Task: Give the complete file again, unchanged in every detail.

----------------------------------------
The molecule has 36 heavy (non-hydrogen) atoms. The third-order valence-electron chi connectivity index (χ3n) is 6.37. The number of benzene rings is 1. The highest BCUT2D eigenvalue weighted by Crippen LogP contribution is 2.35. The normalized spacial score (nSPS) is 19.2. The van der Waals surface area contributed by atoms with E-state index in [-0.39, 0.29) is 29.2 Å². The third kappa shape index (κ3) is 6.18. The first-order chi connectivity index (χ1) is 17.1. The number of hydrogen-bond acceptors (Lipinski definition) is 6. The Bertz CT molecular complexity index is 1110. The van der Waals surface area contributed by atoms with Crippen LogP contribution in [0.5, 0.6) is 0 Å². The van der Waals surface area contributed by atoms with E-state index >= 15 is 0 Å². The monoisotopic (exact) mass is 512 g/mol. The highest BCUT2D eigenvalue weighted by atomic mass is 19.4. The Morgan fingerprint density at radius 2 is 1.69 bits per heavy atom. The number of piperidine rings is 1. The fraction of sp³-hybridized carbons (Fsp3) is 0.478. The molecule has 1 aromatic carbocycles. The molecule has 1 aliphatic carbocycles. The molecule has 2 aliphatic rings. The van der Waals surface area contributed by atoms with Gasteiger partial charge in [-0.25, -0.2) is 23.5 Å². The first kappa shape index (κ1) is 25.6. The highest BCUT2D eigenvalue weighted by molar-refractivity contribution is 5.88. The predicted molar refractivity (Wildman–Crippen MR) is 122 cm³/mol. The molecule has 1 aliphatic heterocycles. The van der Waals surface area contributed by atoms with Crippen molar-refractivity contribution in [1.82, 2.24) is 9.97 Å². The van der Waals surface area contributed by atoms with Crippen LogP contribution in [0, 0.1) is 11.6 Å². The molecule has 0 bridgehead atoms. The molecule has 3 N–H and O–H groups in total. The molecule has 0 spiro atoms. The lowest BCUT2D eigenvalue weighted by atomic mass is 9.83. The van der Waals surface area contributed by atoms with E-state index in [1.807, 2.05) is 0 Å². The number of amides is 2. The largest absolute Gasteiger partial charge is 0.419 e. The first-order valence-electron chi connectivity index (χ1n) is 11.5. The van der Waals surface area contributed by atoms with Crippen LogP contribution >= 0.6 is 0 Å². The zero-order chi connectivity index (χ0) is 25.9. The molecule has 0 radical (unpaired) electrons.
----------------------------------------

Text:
The molecule has 36 heavy (non-hydrogen) atoms. The third-order valence-electron chi connectivity index (χ3n) is 6.37. The number of benzene rings is 1. The highest BCUT2D eigenvalue weighted by Crippen LogP contribution is 2.35. The normalized spacial score (nSPS) is 19.2. The van der Waals surface area contributed by atoms with E-state index in [-0.39, 0.29) is 29.2 Å². The third kappa shape index (κ3) is 6.18. The first-order chi connectivity index (χ1) is 17.1. The number of hydrogen-bond acceptors (Lipinski definition) is 6. The Bertz CT molecular complexity index is 1110. The van der Waals surface area contributed by atoms with Crippen LogP contribution in [0.5, 0.6) is 0 Å². The van der Waals surface area contributed by atoms with E-state index >= 15 is 0 Å². The monoisotopic (exact) mass is 512 g/mol. The highest BCUT2D eigenvalue weighted by atomic mass is 19.4. The Morgan fingerprint density at radius 2 is 1.69 bits per heavy atom. The number of piperidine rings is 1. The fraction of sp³-hybridized carbons (Fsp3) is 0.478. The molecule has 1 aromatic carbocycles. The molecule has 1 aliphatic carbocycles. The molecule has 2 aliphatic rings. The van der Waals surface area contributed by atoms with Gasteiger partial charge in [-0.25, -0.2) is 23.5 Å². The first kappa shape index (κ1) is 25.6. The highest BCUT2D eigenvalue weighted by molar-refractivity contribution is 5.88. The predicted molar refractivity (Wildman–Crippen MR) is 122 cm³/mol. The molecule has 1 aliphatic heterocycles. The van der Waals surface area contributed by atoms with Crippen molar-refractivity contribution in [1.82, 2.24) is 9.97 Å². The van der Waals surface area contributed by atoms with Crippen LogP contribution in [0, 0.1) is 11.6 Å². The molecule has 0 bridgehead atoms. The molecule has 3 N–H and O–H groups in total. The molecule has 0 spiro atoms. The lowest BCUT2D eigenvalue weighted by atomic mass is 9.83. The van der Waals surface area contributed by atoms with E-state index in [1.807, 2.05) is 0 Å². The number of amides is 2. The largest absolute Gasteiger partial charge is 0.419 e. The first-order valence-electron chi connectivity index (χ1n) is 11.5. The van der Waals surface area contributed by atoms with Crippen LogP contribution >= 0.6 is 0 Å². The zero-order chi connectivity index (χ0) is 25.9. The molecule has 0 radical (unpaired) electrons.